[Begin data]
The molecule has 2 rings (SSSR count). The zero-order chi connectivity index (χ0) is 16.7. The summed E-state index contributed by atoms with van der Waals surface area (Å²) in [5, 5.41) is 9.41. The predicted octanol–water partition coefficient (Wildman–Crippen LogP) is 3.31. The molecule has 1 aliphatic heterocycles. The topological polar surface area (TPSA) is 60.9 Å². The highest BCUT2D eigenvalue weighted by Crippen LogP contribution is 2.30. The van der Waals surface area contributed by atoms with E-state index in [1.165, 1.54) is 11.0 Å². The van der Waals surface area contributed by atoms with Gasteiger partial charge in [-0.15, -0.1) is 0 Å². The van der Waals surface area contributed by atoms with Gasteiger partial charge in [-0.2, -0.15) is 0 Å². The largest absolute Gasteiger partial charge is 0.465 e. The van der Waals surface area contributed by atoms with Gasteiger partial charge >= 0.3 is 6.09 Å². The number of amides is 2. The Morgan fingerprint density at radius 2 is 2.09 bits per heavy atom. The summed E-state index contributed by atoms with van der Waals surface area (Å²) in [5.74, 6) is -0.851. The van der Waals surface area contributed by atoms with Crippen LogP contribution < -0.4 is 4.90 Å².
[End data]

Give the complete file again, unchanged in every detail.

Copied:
The molecule has 2 rings (SSSR count). The zero-order chi connectivity index (χ0) is 16.7. The summed E-state index contributed by atoms with van der Waals surface area (Å²) in [5, 5.41) is 9.41. The predicted octanol–water partition coefficient (Wildman–Crippen LogP) is 3.31. The molecule has 1 aliphatic heterocycles. The topological polar surface area (TPSA) is 60.9 Å². The highest BCUT2D eigenvalue weighted by Crippen LogP contribution is 2.30. The van der Waals surface area contributed by atoms with E-state index in [1.165, 1.54) is 11.0 Å². The van der Waals surface area contributed by atoms with Gasteiger partial charge in [-0.15, -0.1) is 0 Å². The van der Waals surface area contributed by atoms with Gasteiger partial charge in [-0.2, -0.15) is 0 Å². The largest absolute Gasteiger partial charge is 0.465 e. The van der Waals surface area contributed by atoms with Gasteiger partial charge >= 0.3 is 6.09 Å². The number of amides is 2. The Morgan fingerprint density at radius 2 is 2.09 bits per heavy atom. The summed E-state index contributed by atoms with van der Waals surface area (Å²) in [5.74, 6) is -0.851. The van der Waals surface area contributed by atoms with Crippen LogP contribution < -0.4 is 4.90 Å².